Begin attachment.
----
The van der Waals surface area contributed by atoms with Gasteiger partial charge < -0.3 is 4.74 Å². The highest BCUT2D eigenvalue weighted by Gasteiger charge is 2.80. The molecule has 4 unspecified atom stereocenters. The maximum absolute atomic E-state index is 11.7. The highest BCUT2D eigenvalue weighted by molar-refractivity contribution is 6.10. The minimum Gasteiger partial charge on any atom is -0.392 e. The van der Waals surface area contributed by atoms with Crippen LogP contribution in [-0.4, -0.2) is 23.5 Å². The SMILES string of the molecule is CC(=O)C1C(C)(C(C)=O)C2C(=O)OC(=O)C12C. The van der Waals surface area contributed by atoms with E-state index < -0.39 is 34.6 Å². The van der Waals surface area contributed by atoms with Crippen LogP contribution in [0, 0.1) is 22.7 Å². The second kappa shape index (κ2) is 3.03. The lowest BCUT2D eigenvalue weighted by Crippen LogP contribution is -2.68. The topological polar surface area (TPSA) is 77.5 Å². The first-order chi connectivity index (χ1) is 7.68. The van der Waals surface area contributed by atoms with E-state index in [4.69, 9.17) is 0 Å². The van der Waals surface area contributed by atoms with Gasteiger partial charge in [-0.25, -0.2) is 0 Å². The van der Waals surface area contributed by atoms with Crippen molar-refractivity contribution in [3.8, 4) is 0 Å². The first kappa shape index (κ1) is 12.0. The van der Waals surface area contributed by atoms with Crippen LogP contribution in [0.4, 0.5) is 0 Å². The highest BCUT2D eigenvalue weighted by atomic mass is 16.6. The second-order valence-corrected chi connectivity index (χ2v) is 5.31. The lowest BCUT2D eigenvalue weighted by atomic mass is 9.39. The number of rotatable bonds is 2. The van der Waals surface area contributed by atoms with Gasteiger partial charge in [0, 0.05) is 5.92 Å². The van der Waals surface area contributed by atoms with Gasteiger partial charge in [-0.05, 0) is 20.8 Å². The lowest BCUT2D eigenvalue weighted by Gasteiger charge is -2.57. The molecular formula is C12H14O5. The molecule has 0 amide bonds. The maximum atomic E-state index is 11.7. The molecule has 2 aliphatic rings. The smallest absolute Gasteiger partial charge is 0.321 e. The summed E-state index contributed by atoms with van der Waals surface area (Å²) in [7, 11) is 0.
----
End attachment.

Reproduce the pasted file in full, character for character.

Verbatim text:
The van der Waals surface area contributed by atoms with Gasteiger partial charge < -0.3 is 4.74 Å². The highest BCUT2D eigenvalue weighted by Gasteiger charge is 2.80. The molecule has 4 unspecified atom stereocenters. The maximum absolute atomic E-state index is 11.7. The highest BCUT2D eigenvalue weighted by molar-refractivity contribution is 6.10. The minimum Gasteiger partial charge on any atom is -0.392 e. The van der Waals surface area contributed by atoms with Crippen LogP contribution in [-0.4, -0.2) is 23.5 Å². The SMILES string of the molecule is CC(=O)C1C(C)(C(C)=O)C2C(=O)OC(=O)C12C. The van der Waals surface area contributed by atoms with E-state index < -0.39 is 34.6 Å². The van der Waals surface area contributed by atoms with Crippen LogP contribution in [0, 0.1) is 22.7 Å². The second kappa shape index (κ2) is 3.03. The lowest BCUT2D eigenvalue weighted by Crippen LogP contribution is -2.68. The topological polar surface area (TPSA) is 77.5 Å². The first-order chi connectivity index (χ1) is 7.68. The van der Waals surface area contributed by atoms with E-state index in [4.69, 9.17) is 0 Å². The van der Waals surface area contributed by atoms with Gasteiger partial charge in [-0.25, -0.2) is 0 Å². The van der Waals surface area contributed by atoms with Crippen molar-refractivity contribution in [3.8, 4) is 0 Å². The first kappa shape index (κ1) is 12.0. The van der Waals surface area contributed by atoms with Crippen LogP contribution in [0.4, 0.5) is 0 Å². The highest BCUT2D eigenvalue weighted by atomic mass is 16.6. The second-order valence-corrected chi connectivity index (χ2v) is 5.31. The lowest BCUT2D eigenvalue weighted by atomic mass is 9.39. The number of rotatable bonds is 2. The van der Waals surface area contributed by atoms with Gasteiger partial charge in [0, 0.05) is 5.92 Å². The van der Waals surface area contributed by atoms with Gasteiger partial charge in [-0.05, 0) is 20.8 Å². The lowest BCUT2D eigenvalue weighted by Gasteiger charge is -2.57. The molecular formula is C12H14O5. The molecule has 0 amide bonds. The maximum atomic E-state index is 11.7. The molecule has 2 aliphatic rings. The smallest absolute Gasteiger partial charge is 0.321 e. The summed E-state index contributed by atoms with van der Waals surface area (Å²) in [7, 11) is 0.